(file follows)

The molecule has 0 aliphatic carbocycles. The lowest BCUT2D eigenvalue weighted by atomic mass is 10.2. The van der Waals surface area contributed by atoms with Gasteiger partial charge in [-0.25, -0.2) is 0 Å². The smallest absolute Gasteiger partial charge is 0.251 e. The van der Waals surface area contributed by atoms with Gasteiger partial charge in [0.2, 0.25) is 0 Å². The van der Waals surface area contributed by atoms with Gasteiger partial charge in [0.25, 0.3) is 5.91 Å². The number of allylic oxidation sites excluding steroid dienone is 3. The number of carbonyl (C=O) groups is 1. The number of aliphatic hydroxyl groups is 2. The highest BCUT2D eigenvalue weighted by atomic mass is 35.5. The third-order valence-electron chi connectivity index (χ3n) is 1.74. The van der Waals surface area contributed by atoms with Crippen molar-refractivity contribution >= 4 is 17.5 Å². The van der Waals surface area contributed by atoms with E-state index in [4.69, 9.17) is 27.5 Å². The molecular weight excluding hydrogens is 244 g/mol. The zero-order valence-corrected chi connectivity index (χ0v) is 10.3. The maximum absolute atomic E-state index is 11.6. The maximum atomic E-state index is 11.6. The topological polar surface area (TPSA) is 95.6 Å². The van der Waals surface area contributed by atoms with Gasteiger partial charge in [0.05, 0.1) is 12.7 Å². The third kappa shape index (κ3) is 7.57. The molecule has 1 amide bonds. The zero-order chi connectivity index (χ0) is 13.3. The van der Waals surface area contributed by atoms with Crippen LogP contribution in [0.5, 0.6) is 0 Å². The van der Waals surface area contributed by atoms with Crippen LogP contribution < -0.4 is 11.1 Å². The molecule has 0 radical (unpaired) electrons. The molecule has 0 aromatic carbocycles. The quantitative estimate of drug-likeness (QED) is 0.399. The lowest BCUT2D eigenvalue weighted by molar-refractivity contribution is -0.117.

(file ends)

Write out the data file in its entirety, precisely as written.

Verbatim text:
The molecule has 0 aliphatic carbocycles. The lowest BCUT2D eigenvalue weighted by atomic mass is 10.2. The van der Waals surface area contributed by atoms with Gasteiger partial charge in [-0.25, -0.2) is 0 Å². The smallest absolute Gasteiger partial charge is 0.251 e. The van der Waals surface area contributed by atoms with Gasteiger partial charge in [0.2, 0.25) is 0 Å². The van der Waals surface area contributed by atoms with Gasteiger partial charge in [0.25, 0.3) is 5.91 Å². The number of allylic oxidation sites excluding steroid dienone is 3. The number of carbonyl (C=O) groups is 1. The number of aliphatic hydroxyl groups is 2. The highest BCUT2D eigenvalue weighted by atomic mass is 35.5. The third-order valence-electron chi connectivity index (χ3n) is 1.74. The van der Waals surface area contributed by atoms with Crippen molar-refractivity contribution >= 4 is 17.5 Å². The van der Waals surface area contributed by atoms with E-state index in [4.69, 9.17) is 27.5 Å². The molecular weight excluding hydrogens is 244 g/mol. The zero-order valence-corrected chi connectivity index (χ0v) is 10.3. The maximum absolute atomic E-state index is 11.6. The maximum atomic E-state index is 11.6. The topological polar surface area (TPSA) is 95.6 Å². The van der Waals surface area contributed by atoms with Gasteiger partial charge in [0.05, 0.1) is 12.7 Å². The third kappa shape index (κ3) is 7.57. The molecule has 1 amide bonds. The zero-order chi connectivity index (χ0) is 13.3. The van der Waals surface area contributed by atoms with Crippen LogP contribution in [0.5, 0.6) is 0 Å². The van der Waals surface area contributed by atoms with Crippen LogP contribution < -0.4 is 11.1 Å². The molecule has 0 radical (unpaired) electrons. The molecule has 0 aromatic carbocycles. The quantitative estimate of drug-likeness (QED) is 0.399. The lowest BCUT2D eigenvalue weighted by molar-refractivity contribution is -0.117.